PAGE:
My friends and family living in Greece are suffering economic woes that are bringing them to their knees, but in the same breath they say: “Come to Greece for a holiday. It’s still gorgeous!”
Australian friends who just returned from a vacation were ecstatic about their Greek island experience – the food, the sun, the views and the quality of their accommodation – and also said Santorini wasn’t crowded at all.
The euro crisis has put many tourists off, but Greece is still functioning and welcoming visitors, although the economic hardships can’t be ignored.
My friend Linda Psillakis who lives in Crete is a vocal supporter of Greek tourism – and she’s fuming about the gun violence in her native United States. She urges Americans to come back, because it’s safer in Greece.
“So many Americans are afraid to visit Greece and Egypt and other countries in Europe? I just read that every year, about 100,000 Americans are victims of gun violence, with people entering our schools, our workplaces, our leisure gathering spots and open fire on innocent bystanders. Frankly, we’re much safer than you are, even during the violent Occupy demonstrations in big cities that are so well covered in the US news reports. I hope you’ll look at the statistics, my American friends, and make your own decisions – instead of being led into ABSURD FEARS by the media.”
Linda is also a photographer, she supplied the top two pictures for this post, and through her work she hopes to bring more tourism back to her beloved Crete. Go visit her website: www.linda.gr
The Association of Greek Tourism Enterprises says this summer’s tourist season could be down by 15 per cent on last year. One in five Greeks work in the tourism sector. Others say there’s a different kind of tourist blowing through Greece now – ones that don’t take their time. Many come on the cruise ships, snap the pictures, grab a souvenir and get back on board. They don’t or won’t take the time to travel further.
Our foodie writer on the Greek island of Rhodes, Georgia Gerardis, agrees. “They don’t get the chance to visit and feel the Greek spirit which can only be sensed in villages. They only get to see the Greek ‘show’ which could easily be seen back at home if well set.”
There’s also a strong feeling that it’s time to rethink tourism, get back to basics and attract people who will take their time and hang around for more than a week on a beach. They used to. Greece got fat on a big tourist trade, but perhaps the authentic Greek experience dimmed in among the beach umbrellas, cappuccino culture and airbrushed postcards. And more importantly – stiff competition from Spain and increasingly, Turkey.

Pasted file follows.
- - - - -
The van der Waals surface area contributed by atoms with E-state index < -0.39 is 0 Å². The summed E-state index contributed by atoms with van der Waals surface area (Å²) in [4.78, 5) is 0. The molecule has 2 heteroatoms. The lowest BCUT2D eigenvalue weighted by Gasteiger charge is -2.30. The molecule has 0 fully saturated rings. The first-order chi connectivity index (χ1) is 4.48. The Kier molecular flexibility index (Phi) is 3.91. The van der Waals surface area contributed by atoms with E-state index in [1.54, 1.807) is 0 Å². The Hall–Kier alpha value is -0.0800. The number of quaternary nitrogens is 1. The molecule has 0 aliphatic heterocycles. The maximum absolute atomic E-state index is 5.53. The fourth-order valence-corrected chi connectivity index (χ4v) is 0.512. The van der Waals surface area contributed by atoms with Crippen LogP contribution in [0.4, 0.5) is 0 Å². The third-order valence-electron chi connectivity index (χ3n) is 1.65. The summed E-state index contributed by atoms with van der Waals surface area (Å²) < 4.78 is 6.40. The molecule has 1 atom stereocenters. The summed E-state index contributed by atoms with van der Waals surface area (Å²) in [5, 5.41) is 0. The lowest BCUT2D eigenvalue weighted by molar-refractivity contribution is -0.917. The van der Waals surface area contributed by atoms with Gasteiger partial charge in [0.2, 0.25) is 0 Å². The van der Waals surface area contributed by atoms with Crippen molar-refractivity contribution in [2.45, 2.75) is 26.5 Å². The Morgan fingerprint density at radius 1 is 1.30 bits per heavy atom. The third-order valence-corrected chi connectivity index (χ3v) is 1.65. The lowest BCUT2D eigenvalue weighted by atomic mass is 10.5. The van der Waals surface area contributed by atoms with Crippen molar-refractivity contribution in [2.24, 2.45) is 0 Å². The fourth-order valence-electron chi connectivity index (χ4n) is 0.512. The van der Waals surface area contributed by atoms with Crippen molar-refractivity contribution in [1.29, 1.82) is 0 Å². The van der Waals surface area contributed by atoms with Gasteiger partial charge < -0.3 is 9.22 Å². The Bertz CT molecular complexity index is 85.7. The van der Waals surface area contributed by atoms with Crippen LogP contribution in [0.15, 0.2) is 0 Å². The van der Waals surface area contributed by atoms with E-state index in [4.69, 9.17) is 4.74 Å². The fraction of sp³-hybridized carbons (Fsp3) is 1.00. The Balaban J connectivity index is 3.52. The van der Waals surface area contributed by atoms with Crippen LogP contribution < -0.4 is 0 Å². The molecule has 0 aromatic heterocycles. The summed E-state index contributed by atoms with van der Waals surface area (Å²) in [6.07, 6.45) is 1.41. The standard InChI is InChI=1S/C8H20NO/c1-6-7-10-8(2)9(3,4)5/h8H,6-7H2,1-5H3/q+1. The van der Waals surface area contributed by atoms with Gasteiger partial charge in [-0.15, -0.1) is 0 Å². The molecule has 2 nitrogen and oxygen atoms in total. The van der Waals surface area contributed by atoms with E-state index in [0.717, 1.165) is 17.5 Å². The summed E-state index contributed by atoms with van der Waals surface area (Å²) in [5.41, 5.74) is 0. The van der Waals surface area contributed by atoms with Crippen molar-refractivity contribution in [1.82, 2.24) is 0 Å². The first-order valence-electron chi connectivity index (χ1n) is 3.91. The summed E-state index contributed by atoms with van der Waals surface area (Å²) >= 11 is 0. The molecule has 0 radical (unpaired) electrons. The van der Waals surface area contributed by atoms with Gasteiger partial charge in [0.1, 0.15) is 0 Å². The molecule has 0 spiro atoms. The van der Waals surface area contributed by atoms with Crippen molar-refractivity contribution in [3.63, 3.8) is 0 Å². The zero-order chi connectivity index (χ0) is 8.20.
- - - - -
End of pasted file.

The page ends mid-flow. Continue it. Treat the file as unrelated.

Georgia’s suggestion: “What I would like to see is visitors to be given the option to roam free in remote villages or be given the chance to experience local activities such as carpet making, cooking, dancing, grape stomping or anything the place is famous for. These programmes could be sold on board.”‘
Georgia and her husband Anthony run Ammoyiali, the best restaurant on Rhodes, but because it’s not right under the noses of cruise ship tourists, they’re missing out on valuable business.
And with much of the developed world in recession, with a growing number of British and European holidaymakers unable to go the places they traditionally did with alacrity, tourist markets in the developing world such as China and India are firmly in focus. Tourism Australia launched its latest campaign in China to pitch to the growing Chinese middle class, with an eye on India, Indonesia and Malaysia.
Ian Jack of The Guardian sums it up well: “Greece intended to build its economy on people like us: sun-seeking tourists from northern Europe and North America, rich enough to spend two or three weeks every year in a hotel or a rented villa, to hire a car, to eat in tavernas and buy wine and peaches in the local mini-market.”
Apartments and villas now “stand half-finished, concrete frames sprouting rusty reinforcing rods, among unkempt olive groves… Turning the rich of China and India into Hellenists and sunbathers may be the only way to finish and fill them, now that Europe is over the summit of its prosperity.” He did, by the way, have a happy holiday on the island of Kefalonia.
I lived in Greece for a decade. Yes, the euro crisis and Greece’s imploding economy worries me deeply. I can’t imagine how my loved ones will get through another year of this austerity. But it doesn’t stop me from going. It’s not pity tourism, it’s because Greece still has a lot to offer. My half-Greek daughters also travel back to the land of their birth for hedonistic vacations – Greece is still the ace place for bold and beautiful young people – and are loathe to leave. No cruise stopovers for them. They get out and explore. Big time.
What do you think?